Millions of people experience painful athletic injuries every year. These injuries aren’t just the unexpected bumps and bruises; it can result in more severe outcomes that may affect the bone and joint health. One such common sports injuries that many experiences are Runner’s knee or Jumper’s knee. Though, both are non-medical terms that describe knee pain that looks are quite similar and are often used interchangeably, both mark a huge difference.
Jumper’s Knee (medically termed as Patellar Tendonitis), is the pain associated with tendon attached to the kneecap, also called patellar tendon, overuse or sudden stress on the patellar tendon can cause inflammation or tears in the tendon tissue. Whereas the runner’s knee (medically termed as Patellofemoral pain syndrome), is the pain associated with the kneecap (Patella). Here are some specific differences between Jumper’s Knee and Runner’s Knee.
Sharp and throbbing pain during athletic motion
Bruising or redness
Discomfort during daily activities such as, bending down, climbing stairs or kicking
Knee crepitus(grinding or crunching sensation within the knee)
A dull and achy pain in the front, behind, or around the kneecap.
“Water on the knee”-Swelling of the front of the knee may occur, signaling inflammation
Pain worsens when moving (pain, excess friction, or popping noises when moving)
Increased stiffness and exacerbated pain
Overuse of knees
High impact training, sports or exercising that involve direction changing and jumping movements
Repeated strain from high-intensity activities causing micro-tears and collagen degeneration in the patellar tendon
Overuse of knees
High impact training, biking running, and exercises that cause bending in the knee
Repeated strain from running (and other activities) due to poor muscle strength causing inflammation and stress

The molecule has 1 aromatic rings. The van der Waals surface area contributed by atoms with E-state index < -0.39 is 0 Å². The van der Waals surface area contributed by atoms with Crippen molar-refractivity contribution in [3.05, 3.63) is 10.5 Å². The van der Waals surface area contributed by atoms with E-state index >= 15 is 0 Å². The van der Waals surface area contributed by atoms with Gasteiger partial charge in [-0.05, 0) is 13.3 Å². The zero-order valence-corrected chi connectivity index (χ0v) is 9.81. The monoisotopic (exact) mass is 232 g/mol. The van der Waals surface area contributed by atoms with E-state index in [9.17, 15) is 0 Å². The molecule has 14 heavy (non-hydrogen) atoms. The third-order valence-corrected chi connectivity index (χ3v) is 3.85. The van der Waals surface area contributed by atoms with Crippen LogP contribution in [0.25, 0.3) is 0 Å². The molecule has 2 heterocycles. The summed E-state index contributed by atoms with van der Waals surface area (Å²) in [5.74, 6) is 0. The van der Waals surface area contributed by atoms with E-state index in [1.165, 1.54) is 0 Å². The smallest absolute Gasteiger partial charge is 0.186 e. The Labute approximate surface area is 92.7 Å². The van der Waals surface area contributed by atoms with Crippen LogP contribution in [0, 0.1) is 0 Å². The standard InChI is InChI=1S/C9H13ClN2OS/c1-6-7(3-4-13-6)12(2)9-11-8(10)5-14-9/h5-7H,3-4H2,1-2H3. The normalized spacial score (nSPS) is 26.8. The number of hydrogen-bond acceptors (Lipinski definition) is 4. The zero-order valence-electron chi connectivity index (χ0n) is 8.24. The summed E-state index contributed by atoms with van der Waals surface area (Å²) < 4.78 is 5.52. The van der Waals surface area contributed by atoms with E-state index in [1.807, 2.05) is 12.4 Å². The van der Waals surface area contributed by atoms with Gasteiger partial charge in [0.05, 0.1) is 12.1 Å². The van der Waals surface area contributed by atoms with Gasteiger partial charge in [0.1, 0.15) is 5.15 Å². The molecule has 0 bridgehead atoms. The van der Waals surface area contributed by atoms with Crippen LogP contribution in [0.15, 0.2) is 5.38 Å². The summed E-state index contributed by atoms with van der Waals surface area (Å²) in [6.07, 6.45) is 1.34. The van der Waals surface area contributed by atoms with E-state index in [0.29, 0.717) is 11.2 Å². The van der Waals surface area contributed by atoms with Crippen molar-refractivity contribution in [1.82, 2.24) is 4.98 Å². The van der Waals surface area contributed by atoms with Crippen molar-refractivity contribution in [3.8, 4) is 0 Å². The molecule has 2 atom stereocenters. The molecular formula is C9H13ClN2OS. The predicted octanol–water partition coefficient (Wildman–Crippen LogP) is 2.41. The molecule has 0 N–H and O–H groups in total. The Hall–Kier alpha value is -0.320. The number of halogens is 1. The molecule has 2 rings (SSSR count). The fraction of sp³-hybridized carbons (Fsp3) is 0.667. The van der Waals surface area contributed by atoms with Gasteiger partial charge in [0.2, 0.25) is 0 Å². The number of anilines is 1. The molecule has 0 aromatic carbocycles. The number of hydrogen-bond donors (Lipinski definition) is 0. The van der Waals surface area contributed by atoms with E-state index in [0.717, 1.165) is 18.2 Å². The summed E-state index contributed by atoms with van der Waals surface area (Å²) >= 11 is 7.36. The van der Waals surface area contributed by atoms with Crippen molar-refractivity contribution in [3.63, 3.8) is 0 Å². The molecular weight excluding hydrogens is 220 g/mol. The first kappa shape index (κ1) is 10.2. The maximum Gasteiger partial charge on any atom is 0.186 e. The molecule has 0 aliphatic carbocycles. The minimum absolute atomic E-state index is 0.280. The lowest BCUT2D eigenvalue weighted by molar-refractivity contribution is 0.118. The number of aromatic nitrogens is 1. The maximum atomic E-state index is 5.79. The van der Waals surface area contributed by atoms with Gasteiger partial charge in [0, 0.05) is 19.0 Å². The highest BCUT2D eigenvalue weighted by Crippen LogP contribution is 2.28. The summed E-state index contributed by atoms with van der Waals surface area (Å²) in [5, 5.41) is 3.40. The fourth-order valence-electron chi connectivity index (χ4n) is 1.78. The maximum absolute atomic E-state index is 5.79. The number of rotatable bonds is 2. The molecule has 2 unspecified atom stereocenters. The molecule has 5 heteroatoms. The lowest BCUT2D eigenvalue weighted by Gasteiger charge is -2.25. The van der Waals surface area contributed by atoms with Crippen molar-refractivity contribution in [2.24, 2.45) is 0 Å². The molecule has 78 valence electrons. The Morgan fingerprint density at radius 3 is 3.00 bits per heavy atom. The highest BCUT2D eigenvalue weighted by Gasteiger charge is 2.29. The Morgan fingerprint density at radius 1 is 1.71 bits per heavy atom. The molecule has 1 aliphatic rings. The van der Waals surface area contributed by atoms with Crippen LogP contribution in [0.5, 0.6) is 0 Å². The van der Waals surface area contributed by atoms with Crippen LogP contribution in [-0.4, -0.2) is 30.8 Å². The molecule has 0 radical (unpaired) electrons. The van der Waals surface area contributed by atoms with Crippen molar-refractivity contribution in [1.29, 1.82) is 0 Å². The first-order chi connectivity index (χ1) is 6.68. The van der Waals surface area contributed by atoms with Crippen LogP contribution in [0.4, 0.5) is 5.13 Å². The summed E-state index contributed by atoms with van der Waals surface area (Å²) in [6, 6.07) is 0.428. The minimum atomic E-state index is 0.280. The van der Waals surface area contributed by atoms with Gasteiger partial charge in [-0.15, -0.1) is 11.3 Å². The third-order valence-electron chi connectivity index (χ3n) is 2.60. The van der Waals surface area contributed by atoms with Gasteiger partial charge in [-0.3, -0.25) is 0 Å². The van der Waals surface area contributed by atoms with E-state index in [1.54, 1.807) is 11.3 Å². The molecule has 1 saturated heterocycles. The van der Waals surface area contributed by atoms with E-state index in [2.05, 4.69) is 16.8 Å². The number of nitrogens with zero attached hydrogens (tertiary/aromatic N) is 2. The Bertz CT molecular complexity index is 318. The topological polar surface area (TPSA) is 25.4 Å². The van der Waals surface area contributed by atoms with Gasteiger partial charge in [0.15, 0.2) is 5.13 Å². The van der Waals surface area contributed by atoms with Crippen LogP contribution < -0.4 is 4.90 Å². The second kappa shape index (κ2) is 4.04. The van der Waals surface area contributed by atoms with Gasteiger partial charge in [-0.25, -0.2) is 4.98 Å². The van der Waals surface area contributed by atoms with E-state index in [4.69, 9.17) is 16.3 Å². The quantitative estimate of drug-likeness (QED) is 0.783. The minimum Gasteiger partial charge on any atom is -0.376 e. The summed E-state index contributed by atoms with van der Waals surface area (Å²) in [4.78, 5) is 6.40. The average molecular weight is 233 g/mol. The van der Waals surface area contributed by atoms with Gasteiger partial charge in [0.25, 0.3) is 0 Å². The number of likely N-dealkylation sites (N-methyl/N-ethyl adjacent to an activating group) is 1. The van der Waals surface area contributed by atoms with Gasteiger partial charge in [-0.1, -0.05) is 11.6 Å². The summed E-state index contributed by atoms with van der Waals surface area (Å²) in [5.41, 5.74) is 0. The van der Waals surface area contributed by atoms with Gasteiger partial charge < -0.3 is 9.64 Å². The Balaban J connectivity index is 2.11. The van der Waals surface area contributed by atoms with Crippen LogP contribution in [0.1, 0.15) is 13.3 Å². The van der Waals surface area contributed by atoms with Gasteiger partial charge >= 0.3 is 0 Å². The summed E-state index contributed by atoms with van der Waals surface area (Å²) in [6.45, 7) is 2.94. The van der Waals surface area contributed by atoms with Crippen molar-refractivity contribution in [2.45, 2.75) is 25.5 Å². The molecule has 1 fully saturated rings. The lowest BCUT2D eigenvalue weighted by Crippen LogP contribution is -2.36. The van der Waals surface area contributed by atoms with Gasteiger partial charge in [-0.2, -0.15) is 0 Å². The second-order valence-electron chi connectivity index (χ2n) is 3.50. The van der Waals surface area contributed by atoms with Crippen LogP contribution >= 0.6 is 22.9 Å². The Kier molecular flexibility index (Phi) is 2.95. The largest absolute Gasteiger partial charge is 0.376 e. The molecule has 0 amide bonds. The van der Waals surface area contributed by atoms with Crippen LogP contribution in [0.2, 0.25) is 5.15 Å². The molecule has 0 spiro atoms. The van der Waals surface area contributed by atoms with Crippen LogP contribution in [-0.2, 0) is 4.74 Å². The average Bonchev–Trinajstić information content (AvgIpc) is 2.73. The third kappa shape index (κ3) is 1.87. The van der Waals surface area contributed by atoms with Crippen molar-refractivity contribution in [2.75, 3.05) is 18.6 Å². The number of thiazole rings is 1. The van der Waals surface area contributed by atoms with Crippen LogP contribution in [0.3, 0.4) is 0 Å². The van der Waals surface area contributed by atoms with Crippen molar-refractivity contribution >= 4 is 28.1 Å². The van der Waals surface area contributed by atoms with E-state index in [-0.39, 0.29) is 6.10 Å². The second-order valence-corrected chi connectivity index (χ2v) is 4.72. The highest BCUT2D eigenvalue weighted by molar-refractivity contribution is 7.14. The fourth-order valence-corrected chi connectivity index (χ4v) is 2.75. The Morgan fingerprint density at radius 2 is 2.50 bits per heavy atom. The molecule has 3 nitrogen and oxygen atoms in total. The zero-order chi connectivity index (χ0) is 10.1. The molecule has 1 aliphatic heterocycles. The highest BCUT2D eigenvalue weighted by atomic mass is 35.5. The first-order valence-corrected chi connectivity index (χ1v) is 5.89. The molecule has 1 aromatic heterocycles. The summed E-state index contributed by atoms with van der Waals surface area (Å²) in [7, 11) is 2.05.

Bracing or taping to support the tendon under the kneecap during exercise
Physical therapy exercises to strengthen the patellar tendon
Injections to reduce inflammation and speed up recovery
Reduce or suspend sport activities that involves the patellar tendon until treatment is finished and condition is recovered
Use orthotics with arch support
Physical therapy are recommended to strengthen quad muscles. But, if the pain is severe injections are given to reduce inflammation and help combat pain
Bracing or taping to keep the kneecap in place during exercise
Reduce or suspend stressful athletic activities such as running, squatting, lunging, etc.
Avoid sitting or standing for long periods of time and keep the muscles warmed up and moving
Apply ice compression on swelling and pain
The most terrible thing about sports and exercise activities is not doing it. True!! Injuries do happen — but don’t let the threat of cuts and scratches become an excuse for taking to your couch. Rather, take some simple preventive steps that will reduce the risk of exercise or sport-induced injuries such as PRICE(Protection, Rest, Ice, Compression, and Elevation).